Intentional Misconduct  (top)

If you intentionally injure someone as a volunteer, you alone may be liable for the injury caused. The doctrine of respondeat superior may still apply to hold the organization liable for the volunteer’s intentional misconduct, but courts are more wary about invoking the doctrine of respondeat superior in intentional misconduct cases. Courts have often reasoned, particularly in a case of intentional misconduct which has no relation to the agent’s actual services for the principal, that such intentional misconduct is outside the scope of the agent’s employment or authority.

Additionally, intentional misconduct may be grounds for criminal prosecution or punitive damages. Under Oklahoma law, punitive damages may be imposed for misconduct which is reckless, malicious, intentional, or fraudulent.7   Like criminal sanctions, punitive damages are awarded to the injured party in order to punish the wrongdoer.

Strict Liability  (top)

Strict liability is a legal concept under which you may be liable to another party regardless of whether you were negligent. Strict liability usually arises from an unreasonable risk or danger posed by a certain activity or product. Strict liability often applies to situations where an injury is caused by defective products, blasting operations, the use or storage of dangerous chemicals, or other inherently dangerous activities. Oklahoma law generally protects volunteers from such liability, and it is unlikely that the doctrine of strict liability would be invoked to impose liability upon you as a volunteer.


A. General Standard of Care  (top)

In the arena of negligence liability, the law imposes a standard of care upon persons. Usually, the law imposes a standard of "ordinary care," which is defined as the degree of care a reasonably prudent person would exercise in the same or similar circumstances. Certain different standards may apply, however, to certain people acting as volunteers.

B. Children as Volunteers  (top)

The standard of care to which a child is held is commensurate with the child’s age, maturity, capacity, intelligence, alertness, and experience. Under Oklahoma law, children of "tender years" are considered too young to be legally negligent. Whether a child is of tender years varies with each child’s capacity, intelligence, and maturity. In some cases, even 5-year-old children have been found to be within the "tender years doctrine."

Even though a child is held to a lesser standard of care than an adult, volunteer service organizations using the volunteer services of children may be held liable for harm to others caused by the child, especially if the organization knew or should have known that the child did not have the age, intelligence, or capacity to perform the task required, and, thus, the potential for harm to others existed. In this circumstance, the volunteer services organization may be held legally liable to an injured third party under the doctrine of either respondeat superior or "negligent entrustment." An example of negligent entrustment would be a circumstance where an organization allowed a 14-year-old child to drive one of the organization’s cars, the 14-year-old got in an accident, and the organization knew or should have known that the child had not learned to drive and was not licensed to drive the car.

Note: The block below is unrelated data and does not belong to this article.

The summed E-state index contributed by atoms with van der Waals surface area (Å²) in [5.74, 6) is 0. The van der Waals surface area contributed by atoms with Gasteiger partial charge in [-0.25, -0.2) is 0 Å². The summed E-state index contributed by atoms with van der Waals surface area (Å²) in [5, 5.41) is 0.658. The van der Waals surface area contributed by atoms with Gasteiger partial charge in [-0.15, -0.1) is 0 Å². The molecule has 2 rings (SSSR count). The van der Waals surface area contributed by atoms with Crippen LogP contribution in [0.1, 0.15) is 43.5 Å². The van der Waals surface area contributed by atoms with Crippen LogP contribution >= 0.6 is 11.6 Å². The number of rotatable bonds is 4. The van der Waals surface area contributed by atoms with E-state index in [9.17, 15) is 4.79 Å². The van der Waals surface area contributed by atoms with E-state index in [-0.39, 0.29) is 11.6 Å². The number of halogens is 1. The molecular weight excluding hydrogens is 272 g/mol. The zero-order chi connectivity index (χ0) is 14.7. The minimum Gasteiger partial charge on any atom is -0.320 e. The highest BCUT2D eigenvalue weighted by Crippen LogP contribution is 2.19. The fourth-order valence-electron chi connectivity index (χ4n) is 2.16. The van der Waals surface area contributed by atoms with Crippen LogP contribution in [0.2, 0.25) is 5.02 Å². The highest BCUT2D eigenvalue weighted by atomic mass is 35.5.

C. Professionals as Volunteers  (top)

Many professionals are strongly encouraged to provide their services on a volunteer basis. In Oklahoma, the standard of care to which a professional is held is that of a person of ordinary skill, competency, and standing in that particular trade or business. The standard of care required of a professional is still tied to the ordinary-care standard; however, that standard is adjusted to take into account the skill and competence expected of a professional in that particular trade or business. Thus, a professional who volunteers his or her services most often does not enjoy the benefit of a lower standard of care. Professionals should also determine whether their malpractice insurance covers the performance of volunteer services.

D. Licensed Health Care Practitioners as Volunteers  (top)

If you are a volunteer who is a licensed practitioner of the healing arts and you provide emergency medical assistance in good faith, you will not be held legally liable for your acts or omissions in rendering emergency care and treatment so long as you act in a reasonably prudent manner, without accepting payment for your assistance, and you continue to render treatment until an appropriately trained individual can take over the care.8  In addition, you may render treatment to a minor without the consent of the minor’s parent or guardian as long as the treatment is performed under emergency conditions and in good faith.9   You may, however, be held responsible for any injury to a person which is the result of a willful or wanton act, or the failure to exercise ordinary care.10

E. Good Samaritans  (top)

Even if you are not a licensed health care practitioner, you are protected under the law when in good faith you render or attempt to render emergency care and treatment to any victim of an accident or emergency situation.11   For unlicensed persons, emergency care assistance is limited to artificial respiration, restoration of breathing, prevention or retarding blood loss, or aiding or restoring heart action or circulation of blood to the victim.12

F. Volunteers Who Render Assistance in Accidents Involving Hazardous Materials  (top)

Under Oklahoma law, you are also protected from liability when in good faith you render emergency care, assistance, or advice at the scene of an accident involving the use, handling, transportation, transmission, or storage of hazardous materials.13  In these circumstances, you are not liable for any damages resulting from your conduct in rendering care, assistance, or advice unless the damage was caused by your gross (as opposed or ordinary) negligence.14  Under these laws, "hazardous materials" means petroleum or petroleum products, or any other substance or compound which is toxic to human, animal, or plant life.15  These laws do not affect the potential liability of any person arising from the manufacture, generation, transportation, storage, or handling of any hazardous materials, or of any person who is engaged professionally and commercially in rendering emergency care, assistance, or advice.